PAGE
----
6. You need high-quality carbs

Another common misconception among diabetes patients is that they are not supposed to eat carbs. Much like fats, however, carbs have gained a poor reputation. Like fats, not all carbohydrates are bad.

Some high-quality carbs such as fruits, vegetables, and whole grains are essential additions to the diet of a person with diabetes. However, not all carbs are created equal. Therefore, concentrate on adding slowly digested complex carbohydrates to your diet that are full of fiber and resistant starch.

These help reduce the amount of simple sugars in the blood and also help with controlling glucose levels. Experts suggest that having slow-digested carbs can help lessen disturbance in your blood glucose levels.

7. Paleo diet is not for you

A paleo diet is focused on the consumption of nuts, oil, veggies, fruits, seeds, seafood, and meat. All these are healthy options in moderation. However, the meal plan shuns legumes, potatoes, cereal grains, dairy items.

All these foods that are prohibited on a paleo diet are, however, healthy for a diabetes patient. People with diabetes need to eat complex carbs to trim their risk of cardiovascular diseases. Therefore, eating whole grains, lentils, fruits, beans, and veggies are crucial for controlling the bad cholesterol levels.

In fact, legumes and cereals are linked with improved glycemic control in instances of diabetes as well as those with insulin resistance. Thus, following the paleo diet isn’t in the best interests of someone who has diabetes.

8. Eat less salt

A significant amount of salt in your diet can amp up the risk of high blood pressure. This, in turn, increases the likelihood of stroke and heart diseases. Moreover, in the case of diabetes, you are at an increased risk of such conditions.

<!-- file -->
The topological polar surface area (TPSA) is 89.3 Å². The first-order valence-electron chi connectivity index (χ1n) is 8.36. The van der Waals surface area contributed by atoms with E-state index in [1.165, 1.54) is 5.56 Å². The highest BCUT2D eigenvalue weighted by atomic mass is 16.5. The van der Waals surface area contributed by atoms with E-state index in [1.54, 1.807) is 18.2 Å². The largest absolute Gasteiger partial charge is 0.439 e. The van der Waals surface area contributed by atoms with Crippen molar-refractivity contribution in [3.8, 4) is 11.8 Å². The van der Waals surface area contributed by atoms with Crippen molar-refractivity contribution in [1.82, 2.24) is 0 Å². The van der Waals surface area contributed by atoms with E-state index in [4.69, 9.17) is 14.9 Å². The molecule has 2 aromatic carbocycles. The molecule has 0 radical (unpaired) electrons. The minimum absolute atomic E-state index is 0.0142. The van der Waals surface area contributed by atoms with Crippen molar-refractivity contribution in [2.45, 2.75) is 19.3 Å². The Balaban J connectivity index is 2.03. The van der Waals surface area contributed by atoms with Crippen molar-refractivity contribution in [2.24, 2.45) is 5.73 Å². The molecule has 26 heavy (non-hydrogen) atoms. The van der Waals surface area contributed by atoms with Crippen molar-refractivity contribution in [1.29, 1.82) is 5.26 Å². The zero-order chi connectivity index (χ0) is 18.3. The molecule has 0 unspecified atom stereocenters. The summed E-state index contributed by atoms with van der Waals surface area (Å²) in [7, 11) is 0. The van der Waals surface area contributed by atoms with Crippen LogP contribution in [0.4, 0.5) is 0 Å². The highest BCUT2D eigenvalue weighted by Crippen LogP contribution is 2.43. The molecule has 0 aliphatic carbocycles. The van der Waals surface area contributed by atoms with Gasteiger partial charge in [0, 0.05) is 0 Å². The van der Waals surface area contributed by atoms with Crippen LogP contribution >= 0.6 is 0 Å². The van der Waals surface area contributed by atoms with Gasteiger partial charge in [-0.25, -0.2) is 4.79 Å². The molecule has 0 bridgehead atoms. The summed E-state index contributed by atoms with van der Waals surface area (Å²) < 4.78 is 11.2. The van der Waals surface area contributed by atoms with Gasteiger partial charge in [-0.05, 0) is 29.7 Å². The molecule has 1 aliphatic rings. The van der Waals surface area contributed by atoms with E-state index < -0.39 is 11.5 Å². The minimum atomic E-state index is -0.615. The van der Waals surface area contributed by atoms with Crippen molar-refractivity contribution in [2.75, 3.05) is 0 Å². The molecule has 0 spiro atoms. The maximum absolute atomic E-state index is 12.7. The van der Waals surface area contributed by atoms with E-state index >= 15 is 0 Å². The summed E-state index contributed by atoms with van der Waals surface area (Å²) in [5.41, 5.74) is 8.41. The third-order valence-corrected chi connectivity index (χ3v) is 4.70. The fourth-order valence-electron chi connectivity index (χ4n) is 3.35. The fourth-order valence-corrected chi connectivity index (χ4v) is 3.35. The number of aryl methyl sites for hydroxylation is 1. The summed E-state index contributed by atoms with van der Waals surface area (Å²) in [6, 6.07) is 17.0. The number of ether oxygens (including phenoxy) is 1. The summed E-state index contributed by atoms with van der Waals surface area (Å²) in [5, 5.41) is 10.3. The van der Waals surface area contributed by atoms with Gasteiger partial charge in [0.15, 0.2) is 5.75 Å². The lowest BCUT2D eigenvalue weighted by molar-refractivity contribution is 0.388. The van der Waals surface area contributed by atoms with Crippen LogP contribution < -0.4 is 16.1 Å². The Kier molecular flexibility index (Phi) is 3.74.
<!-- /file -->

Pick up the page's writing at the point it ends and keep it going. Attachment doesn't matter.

In this regard, try to limit your salt intake to no more than six grams or 1 tsp in a day. Several pre-packaged foods contain salt so don’t forget to check the food labels to select a food item that has less salt.

Moreover, cooking meals at home will help you keep an eye on how much salt you are adding to your meals. Besides, you can also replace the salt in your meals with spices and herbs for some extra flavor.

9. Trim sugar content

Chopping your sugar intake is essential. This can be challenging in the beginning. However, taking small steps at a time can help you cut down excess sugar from your diet. To start with, replace the energy drinks, fruit juices, and sugary drinks with plain milk, water, and tea or coffee minus the sugar.

10. Drink alcohol in moderation

Alcohol showcases a high-calorie content. Thus, if you drink it but are trying to shed the extra pounds, then alcohol won’t help you at all. Plus, alcohol consumption can increase your risk of cardiovascular diseases as well. Try to keep your intake to a maximum of 14 units every week.

Moreover, ensure that you take 14 units throughout the week instead of binge-drinking them. Remember that if you take diabetes medications or insulin, then it is best not to drink alcohol on an empty stomach.

Summing up

All in all, these tips should give guidance when planning meals. Diabetes can be tough to manage. Following such guidelines can help to navigate through the confusion with peace. To quickly recap, limit your sugar and salt content intake, reduce alcohol consumption, eat more fruits and veggies, and have more healthy fats.